GPIO on Orange PI One Plus H6

The Orange PI One plus is one of the many Orange Pi boards offering interesting features:

  • processor ARM H6 Quad-Core 64 bits
  • ethernet 1GB
  • USB 2
  • HDMI
  • OS: ARMBIAN .
  • price <30€ including power supply -available at Aliexpress
Orange Pi One Plus

To access the GPIO of an Orange PI, you can use one of the libraries like OPI.Gpio. In the case of the Orange Pi One Plus, the python program head must make the following declarations:

import orangepi.oneplus
from OPi import GPIO

This library uses the Sysfs virtual filesystem introduced by the Linux kernel which allows system commands to activate GPIO pins. In the following lines we will deal with these commands without using the OPI.GPIO library.

While the Sysfs virtual file method is simple and adapts to all cards, it does not allow the input resistance to be set in PULLUP or PULLDOWN. In addition, the actions sometimes take ms which makes it impossible to check for a few micro seconds.

Connector Orange Py One Plus board

The One Plus board has a 26-pin connector according to the diagram below.

GPIO Orange Pi One Plus H6 Pinout

To address one of the input or output pins, you must find the reference of the corresponding GPIO. The table below is valid for the Orange Pi One Plus H6. So if you want to use pin 26, it corresponds to GPIO 227.

13.3V25V
3TWI1-SDA / PH6 / GPIO23045V
5TWI1-SCK / PH5 / GPIO2296GND
7PWM1 / PH4 / GPIO2288UART2-RTS / PD21 / GPIO117
9GND10UART2-CTS / PD22 / GPIO118
11UART3-RX / PD24 / GPIO12012SDC2-D3 / PC9 / GPIO73
13UART3-TX / PD23 / GPIO11914GND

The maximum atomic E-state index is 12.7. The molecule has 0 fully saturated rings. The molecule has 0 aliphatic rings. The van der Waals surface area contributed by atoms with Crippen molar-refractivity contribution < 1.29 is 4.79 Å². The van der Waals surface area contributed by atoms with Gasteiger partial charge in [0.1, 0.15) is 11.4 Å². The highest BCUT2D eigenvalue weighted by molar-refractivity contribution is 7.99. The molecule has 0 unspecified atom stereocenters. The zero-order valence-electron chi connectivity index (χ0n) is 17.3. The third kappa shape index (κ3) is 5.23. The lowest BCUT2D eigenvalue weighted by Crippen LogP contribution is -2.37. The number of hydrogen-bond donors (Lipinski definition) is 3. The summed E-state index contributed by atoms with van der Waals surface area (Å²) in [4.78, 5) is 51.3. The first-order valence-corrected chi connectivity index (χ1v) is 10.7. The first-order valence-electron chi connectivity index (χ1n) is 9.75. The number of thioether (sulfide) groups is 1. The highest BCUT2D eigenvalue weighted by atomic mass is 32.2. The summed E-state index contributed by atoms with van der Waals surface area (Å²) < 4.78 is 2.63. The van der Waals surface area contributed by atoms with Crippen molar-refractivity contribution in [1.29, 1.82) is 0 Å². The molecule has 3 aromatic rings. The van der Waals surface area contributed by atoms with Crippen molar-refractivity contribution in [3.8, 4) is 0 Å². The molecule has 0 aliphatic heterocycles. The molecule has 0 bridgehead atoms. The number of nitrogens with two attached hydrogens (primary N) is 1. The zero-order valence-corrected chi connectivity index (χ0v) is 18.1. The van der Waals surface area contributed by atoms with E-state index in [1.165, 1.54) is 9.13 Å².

15UART3-CTS / PD26 / GPIO12216SDC2-D2 / PC8 / GPIO72
173.3V18SPI0-WP / PC7 / GPIO71
19SPI0-MOSI/ PC2 / GPIO6620GND
21SPI0-MISO / PC3 / GPIO6722UART3-RTS / PD25 / GPIO121
23SPI0-CLK / PC0 / GPIO6424SPI0-CS / PC5 / GPIO69
25GND26SPI1-CS / PH3 / GPIO227
Numbering pin / GPIO

Example Oscillator on pin 26

Below a program in python 3. Attention, important constraint. You must be root to access the GPIO.

#!/usr/bin/python3  Python 3 environment
#-- coding: utf-8 --
import os              # To execute system command
from time import sleep # this lets us have a time delay
numgpio=227
numgpio=str(numgpio)
print ("numgpio:"+numgpio)
os.system("sudo echo "+numgpio+" > /sys/class/gpio/export")
os.system("sudo echo out > /sys/class/gpio/gpio"+numgpio+"/direction")

try:
         print ("Square signal around 50Hz . Press CTRL+C to exit")
         while True:
              os.system("echo 0 > /sys/class/gpio/gpio"+numgpio+"/value")
              sleep(0.01)
              os.system("echo 1 > /sys/class/gpio/gpio"+numgpio+"/value")
              sleep(0.01)


except KeyboardInterrupt:
         # set port/pin value to 0/LOW/False
         os.system("echo 0 > /sys/class/gpio/gpio"+numgpio+"/value") 
         # Clean GPIO
         os.system("sudo echo "+numgpio+" > /sys/class/gpio/unexport")
         print ("Bye from F1ATB.")

to launch it, if the program is on your desktop:

python3 /home/utilisateur/Desktop/Nom_du_programme.py

Orders can be entered by hand from a terminal window.
The … export command activates GPIO 227 which corresponds to pin 26.
The direction command, here out to be output.
The commands value alternately at 0 or 1 to make an oscillator.

Then in case of Ctrl-C, we finish cleanly by freeing the GPIO 227.

To get rid of the root issue, a solution can be to launch the program when starting the Orange PI which in this case is in root before going into user mode. Just modify the /etc/rc.local file (sudo nano /etc/rc.local). Put the launch command with the path in absolute (python. /Home/……py) before exit 0 of the rc.local file.

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